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Robinson Becomes Conn.'s First African-American Supreme Court Chief

State of Connecticut Judicial Branch

Richard Robinson has become the first African-American chief justice of Connecticut. The 60-year-old associate justice of the State Supreme Court was unanimously confirmed by the State Senate, 36-0, on Thursday. He was confirmed by the House on Monday.

Robinson, a Stratford resident, who has served on the Connecticut bench for the past 18 years, received praise from both sides of the aisle. State Senate Republican President Len Fasano says he was impressed by Robinson’s judicial philosophy that the courts should treat everyone fairly.

“From a lawyer to a judge, to the Superior Court to the Appellate Court, to the Supreme Court, he has worn all those shoes, and understands the complexity that the Court offers. So, Madam President, I think the Governor has made an excellent choice. The fact that he is the first African-American chief justice is important. But the fact that he is going to be a great chief justice matter more.”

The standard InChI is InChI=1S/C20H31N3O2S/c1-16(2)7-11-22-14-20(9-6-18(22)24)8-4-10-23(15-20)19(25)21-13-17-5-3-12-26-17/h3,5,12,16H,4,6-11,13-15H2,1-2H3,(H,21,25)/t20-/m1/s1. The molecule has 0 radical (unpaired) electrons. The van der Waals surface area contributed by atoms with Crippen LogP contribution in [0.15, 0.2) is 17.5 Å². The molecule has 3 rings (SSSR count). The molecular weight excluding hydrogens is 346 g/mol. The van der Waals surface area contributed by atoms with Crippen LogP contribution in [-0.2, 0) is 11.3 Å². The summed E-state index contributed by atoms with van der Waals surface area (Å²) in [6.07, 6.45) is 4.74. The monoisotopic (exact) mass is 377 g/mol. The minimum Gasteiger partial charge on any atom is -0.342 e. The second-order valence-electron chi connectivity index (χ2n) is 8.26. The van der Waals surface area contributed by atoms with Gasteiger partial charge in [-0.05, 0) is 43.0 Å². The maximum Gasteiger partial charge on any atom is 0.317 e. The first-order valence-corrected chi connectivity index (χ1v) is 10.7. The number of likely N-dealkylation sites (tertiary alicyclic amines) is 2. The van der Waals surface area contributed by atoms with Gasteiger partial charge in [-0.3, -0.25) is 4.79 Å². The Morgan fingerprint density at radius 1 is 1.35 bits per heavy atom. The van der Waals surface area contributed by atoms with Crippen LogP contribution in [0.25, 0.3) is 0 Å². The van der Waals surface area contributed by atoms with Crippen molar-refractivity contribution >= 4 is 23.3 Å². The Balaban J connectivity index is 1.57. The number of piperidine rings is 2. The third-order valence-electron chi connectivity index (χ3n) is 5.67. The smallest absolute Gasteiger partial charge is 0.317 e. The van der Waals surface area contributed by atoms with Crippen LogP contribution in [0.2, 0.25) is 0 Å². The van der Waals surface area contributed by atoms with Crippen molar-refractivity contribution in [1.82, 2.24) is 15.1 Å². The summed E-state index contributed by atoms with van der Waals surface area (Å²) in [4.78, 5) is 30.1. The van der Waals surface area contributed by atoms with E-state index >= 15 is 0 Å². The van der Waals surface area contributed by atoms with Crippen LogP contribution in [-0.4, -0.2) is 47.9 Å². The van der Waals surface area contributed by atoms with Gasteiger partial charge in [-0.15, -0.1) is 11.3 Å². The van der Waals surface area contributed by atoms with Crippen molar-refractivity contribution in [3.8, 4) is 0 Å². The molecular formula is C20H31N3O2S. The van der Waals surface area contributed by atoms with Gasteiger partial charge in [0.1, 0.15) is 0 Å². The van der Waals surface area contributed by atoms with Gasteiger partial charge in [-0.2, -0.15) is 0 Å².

Fasano had lead the Republican opposition to Democratic Governor Dannel Malloy’s initial nominee, State Supreme Court Justice Andrew McDonald, a longtime friend and ally of the Governor. McDonald would have been the first openly gay state chief justice in the country.

While he didn't bring up McDonald's name, Fasano praised Robinson for his "methodology" in reaching legal decisions, saying it differentiates him from "other potential candidates." Republicans accused McDonald of being an "activist jurist," a claim he denied.

Malloy says the approval of Robinson still makes history in Connecticut.

New Haven Superior Court Judge Steven Ecker has also been confirmed to take Robinson’s places as an associate justice of the high court.  

As WSHU Public Radio’s award-winning senior political reporter, Ebong Udoma draws on his extensive tenure to delve deep into state politics during a major election year.
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